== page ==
MMA Math Questionability

Logic doesn’t always apply to sports, especially mixed martial arts


TJ Dillashaw in The Octagon (Photo: Josh Hedges/Zuffa LLC / Zuffa LLC via Getty Images)

Lamont Rostamloo, Staff Writer

One day I was watching sports and I was wondering to myself, Can logic correlate to sports, like boxing, tennis, mixed martial arts (MMA), and basketball?

I also wondered to myself, If three is more than two, and two is more than one, then three should win against one, right? (Or as an equation: 3>2>1).

Then I thought to myself, This logic should decide also the winner of certain sports and contests. 

It always intrigued me how I can use logic in real life events and sports to determine the winner of a contest. So I asked myself, Why not do an experiment in the sport of MMA in the UFC’s Bantamweight Division?

I took a look at three different athletes at that weight, all competing against each other: TJ Dillashaw, Dominick Cruz, and Cody Garbrandt. On the night of January 17, 2016, a bout between Cruz and Dillashaw took place for the Bantamweight Championship, which Cruz had vacated one year prior. 

Cruz defeated Dillashaw by split decision to regain the Bantamweight title. The unorthodox movement of Cruz proved to be too much for Dillashaw to handle, which resulted in Dillashaw missing almost every strike he threw. 

As a result of this, Dillashaw became desperate, as he knew he was behind on the scorecards, which resulted in a panic. Cruz was calm and collected, while Dillashaw was missing his throws. Because he was too emotionally invested in his approach, he was not thinking and threw his game plan out the window.

Keep all of this in mind, because Cruz would later face a contender named Cody Garbrandt very soon.

On the day of December 30th, Cruz was set to defend his Bantamweight title against the fourth-ranked contender, Garbrandt. What Cruz had not known was that Garbrandt had been studying his tendencies since he was a young boy in high school.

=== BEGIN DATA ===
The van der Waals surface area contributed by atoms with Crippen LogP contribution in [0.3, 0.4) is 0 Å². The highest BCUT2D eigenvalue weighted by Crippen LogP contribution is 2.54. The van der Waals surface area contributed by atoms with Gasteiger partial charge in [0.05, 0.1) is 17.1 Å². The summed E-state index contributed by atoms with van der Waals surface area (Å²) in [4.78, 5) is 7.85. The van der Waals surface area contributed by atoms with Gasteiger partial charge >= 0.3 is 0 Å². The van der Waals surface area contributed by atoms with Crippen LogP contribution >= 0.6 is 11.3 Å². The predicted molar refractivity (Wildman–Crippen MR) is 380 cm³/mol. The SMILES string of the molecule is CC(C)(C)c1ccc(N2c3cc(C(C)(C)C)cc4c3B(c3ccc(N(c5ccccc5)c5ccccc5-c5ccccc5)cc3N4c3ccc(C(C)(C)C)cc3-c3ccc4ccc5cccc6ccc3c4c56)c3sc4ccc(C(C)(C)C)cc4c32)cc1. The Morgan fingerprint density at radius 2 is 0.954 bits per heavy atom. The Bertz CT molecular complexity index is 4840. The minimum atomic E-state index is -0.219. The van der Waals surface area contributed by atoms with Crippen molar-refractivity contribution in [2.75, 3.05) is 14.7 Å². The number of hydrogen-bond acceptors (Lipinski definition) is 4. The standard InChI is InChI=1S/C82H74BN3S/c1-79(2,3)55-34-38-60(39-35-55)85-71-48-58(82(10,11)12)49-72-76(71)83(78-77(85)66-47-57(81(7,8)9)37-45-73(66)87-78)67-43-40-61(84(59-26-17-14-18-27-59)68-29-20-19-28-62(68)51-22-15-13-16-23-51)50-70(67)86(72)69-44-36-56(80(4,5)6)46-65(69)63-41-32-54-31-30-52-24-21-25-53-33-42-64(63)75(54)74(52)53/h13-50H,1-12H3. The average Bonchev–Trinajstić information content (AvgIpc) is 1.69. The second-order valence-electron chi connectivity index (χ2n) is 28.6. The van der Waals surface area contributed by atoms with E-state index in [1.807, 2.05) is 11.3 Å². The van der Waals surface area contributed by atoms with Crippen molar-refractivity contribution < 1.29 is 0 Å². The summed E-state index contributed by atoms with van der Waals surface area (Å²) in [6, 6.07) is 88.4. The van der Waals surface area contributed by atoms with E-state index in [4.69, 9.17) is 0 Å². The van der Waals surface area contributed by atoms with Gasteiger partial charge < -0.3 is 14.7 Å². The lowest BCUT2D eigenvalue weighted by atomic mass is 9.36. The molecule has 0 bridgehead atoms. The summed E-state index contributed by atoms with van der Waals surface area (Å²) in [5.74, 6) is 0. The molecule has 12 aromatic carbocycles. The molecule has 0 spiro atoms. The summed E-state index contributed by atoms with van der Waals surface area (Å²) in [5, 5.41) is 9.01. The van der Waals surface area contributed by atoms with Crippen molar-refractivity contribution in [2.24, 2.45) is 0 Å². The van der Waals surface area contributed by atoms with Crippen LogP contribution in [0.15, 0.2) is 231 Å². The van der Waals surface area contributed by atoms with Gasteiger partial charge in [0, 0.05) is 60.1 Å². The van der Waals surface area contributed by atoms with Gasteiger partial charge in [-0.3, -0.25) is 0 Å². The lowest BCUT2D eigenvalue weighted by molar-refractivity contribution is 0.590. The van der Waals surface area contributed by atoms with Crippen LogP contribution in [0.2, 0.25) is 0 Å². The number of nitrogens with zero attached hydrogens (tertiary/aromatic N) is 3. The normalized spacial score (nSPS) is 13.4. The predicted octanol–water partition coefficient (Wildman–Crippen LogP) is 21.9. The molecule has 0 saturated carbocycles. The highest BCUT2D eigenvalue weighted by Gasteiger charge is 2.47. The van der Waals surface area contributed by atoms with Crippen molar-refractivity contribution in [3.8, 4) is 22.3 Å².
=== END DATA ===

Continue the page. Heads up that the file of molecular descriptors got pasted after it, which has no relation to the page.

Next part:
As Round One began, it was apparent that Cruz had nothing to offer offensively to Garbrandt. Every swing Cruz took was swiftly avoided and countered by his opponent. Cruz started getting overzealous, swinging with power but missing. Garbrandt won the match by unanimous decision and claimed the Bantamweight Championship from Cruz.

To make a long story short, Garbrandt made Cruz look like an amateur who was in way over his head. I just kept wondering that if Garbrandt could handle Cruz this way, then surely Garbrandt could beat the guy that Cruz had beaten back in January. It just really intrigued me, but I was certain that if Garbrandt could beat Cruz, and Cruz could beat Dillashaw, then surely Garbrandt could beat Dillashaw.

After Cruz lost his bout with Garbrandt, Dillashaw made his way back up to the number one contender spot in the 135 pound rankings. With Garbrandt as champion, the bout between him and Dillashaw was set for November 4, 2017. 

Before the bout, Dillashaw had gotten into Garbrandt’s head. During the fight, Garbrandt abandoned everything that had gotten him the win against Cruz, and his game plan was just to swing recklessly at his opponent.

The end result was that Dillashaw defeated Garbrandt to reclaim the Bantamweight Championship. Ultimately, this proved that logic cannot be used in a sports setting, for the simple reason that “styles make matchups.” To unlock success, an MMA fighter cannot use the same style that got them to where he is today. Not every key will fit into the same lock.

After watching these events, it taught me a very valuable lesson: logic simply does not work in every sporting event. Rather than looking at a sport like MMA logically, we should look at it as an emotional battle between human beings. A rock-paper-scissors approach does not always work. That’s how sports as a whole should be seen.